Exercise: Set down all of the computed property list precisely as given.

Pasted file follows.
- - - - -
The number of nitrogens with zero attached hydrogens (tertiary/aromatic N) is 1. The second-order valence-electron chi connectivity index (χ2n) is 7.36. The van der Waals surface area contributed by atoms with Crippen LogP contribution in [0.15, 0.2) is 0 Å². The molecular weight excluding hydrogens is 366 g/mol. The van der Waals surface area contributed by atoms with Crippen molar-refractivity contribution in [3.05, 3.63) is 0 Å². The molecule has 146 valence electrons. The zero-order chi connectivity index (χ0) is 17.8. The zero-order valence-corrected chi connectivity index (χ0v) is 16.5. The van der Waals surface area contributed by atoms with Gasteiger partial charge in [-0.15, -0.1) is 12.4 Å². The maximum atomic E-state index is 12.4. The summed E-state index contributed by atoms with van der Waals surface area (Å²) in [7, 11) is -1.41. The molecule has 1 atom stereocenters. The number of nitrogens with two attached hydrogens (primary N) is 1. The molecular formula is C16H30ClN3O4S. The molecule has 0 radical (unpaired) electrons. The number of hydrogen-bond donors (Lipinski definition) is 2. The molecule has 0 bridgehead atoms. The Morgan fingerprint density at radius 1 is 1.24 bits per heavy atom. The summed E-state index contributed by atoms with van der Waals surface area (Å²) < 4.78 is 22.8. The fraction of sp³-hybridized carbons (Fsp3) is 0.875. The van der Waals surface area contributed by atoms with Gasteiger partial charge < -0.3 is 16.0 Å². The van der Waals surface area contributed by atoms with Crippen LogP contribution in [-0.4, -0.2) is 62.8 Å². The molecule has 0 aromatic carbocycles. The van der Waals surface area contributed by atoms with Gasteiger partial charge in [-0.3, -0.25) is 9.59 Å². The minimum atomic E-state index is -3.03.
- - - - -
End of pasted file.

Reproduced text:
The number of nitrogens with zero attached hydrogens (tertiary/aromatic N) is 1. The second-order valence-electron chi connectivity index (χ2n) is 7.36. The van der Waals surface area contributed by atoms with Crippen LogP contribution in [0.15, 0.2) is 0 Å². The molecular weight excluding hydrogens is 366 g/mol. The van der Waals surface area contributed by atoms with Crippen molar-refractivity contribution in [3.05, 3.63) is 0 Å². The molecule has 146 valence electrons. The zero-order chi connectivity index (χ0) is 17.8. The zero-order valence-corrected chi connectivity index (χ0v) is 16.5. The van der Waals surface area contributed by atoms with Gasteiger partial charge in [-0.15, -0.1) is 12.4 Å². The maximum atomic E-state index is 12.4. The summed E-state index contributed by atoms with van der Waals surface area (Å²) in [7, 11) is -1.41. The molecule has 1 atom stereocenters. The number of nitrogens with two attached hydrogens (primary N) is 1. The molecular formula is C16H30ClN3O4S. The molecule has 0 radical (unpaired) electrons. The number of hydrogen-bond donors (Lipinski definition) is 2. The molecule has 0 bridgehead atoms. The Morgan fingerprint density at radius 1 is 1.24 bits per heavy atom. The summed E-state index contributed by atoms with van der Waals surface area (Å²) < 4.78 is 22.8. The fraction of sp³-hybridized carbons (Fsp3) is 0.875. The van der Waals surface area contributed by atoms with Gasteiger partial charge < -0.3 is 16.0 Å². The van der Waals surface area contributed by atoms with Crippen LogP contribution in [-0.4, -0.2) is 62.8 Å². The molecule has 0 aromatic carbocycles. The van der Waals surface area contributed by atoms with Gasteiger partial charge in [-0.3, -0.25) is 9.59 Å². The minimum atomic E-state index is -3.03.